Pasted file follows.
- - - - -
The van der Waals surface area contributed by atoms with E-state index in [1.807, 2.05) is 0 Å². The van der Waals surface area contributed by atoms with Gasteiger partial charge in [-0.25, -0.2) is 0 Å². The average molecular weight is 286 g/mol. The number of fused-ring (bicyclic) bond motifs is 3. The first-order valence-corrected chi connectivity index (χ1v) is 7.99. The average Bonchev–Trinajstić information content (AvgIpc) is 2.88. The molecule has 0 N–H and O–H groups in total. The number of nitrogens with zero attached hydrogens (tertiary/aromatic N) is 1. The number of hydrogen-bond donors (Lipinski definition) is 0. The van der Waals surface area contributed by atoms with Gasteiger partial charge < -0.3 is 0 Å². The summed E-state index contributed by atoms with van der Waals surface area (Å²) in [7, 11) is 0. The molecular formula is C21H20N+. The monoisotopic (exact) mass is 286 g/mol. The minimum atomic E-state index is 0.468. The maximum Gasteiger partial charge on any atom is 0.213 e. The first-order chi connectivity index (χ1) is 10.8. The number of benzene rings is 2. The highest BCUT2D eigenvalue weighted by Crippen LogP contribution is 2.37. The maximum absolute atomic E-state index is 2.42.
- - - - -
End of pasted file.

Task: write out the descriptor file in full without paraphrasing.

The van der Waals surface area contributed by atoms with E-state index in [1.807, 2.05) is 0 Å². The van der Waals surface area contributed by atoms with Gasteiger partial charge in [-0.25, -0.2) is 0 Å². The average molecular weight is 286 g/mol. The number of fused-ring (bicyclic) bond motifs is 3. The first-order valence-corrected chi connectivity index (χ1v) is 7.99. The average Bonchev–Trinajstić information content (AvgIpc) is 2.88. The molecule has 0 N–H and O–H groups in total. The number of nitrogens with zero attached hydrogens (tertiary/aromatic N) is 1. The number of hydrogen-bond donors (Lipinski definition) is 0. The van der Waals surface area contributed by atoms with Gasteiger partial charge < -0.3 is 0 Å². The summed E-state index contributed by atoms with van der Waals surface area (Å²) in [7, 11) is 0. The molecular formula is C21H20N+. The monoisotopic (exact) mass is 286 g/mol. The minimum atomic E-state index is 0.468. The maximum Gasteiger partial charge on any atom is 0.213 e. The first-order chi connectivity index (χ1) is 10.8. The number of benzene rings is 2. The highest BCUT2D eigenvalue weighted by Crippen LogP contribution is 2.37. The maximum absolute atomic E-state index is 2.42.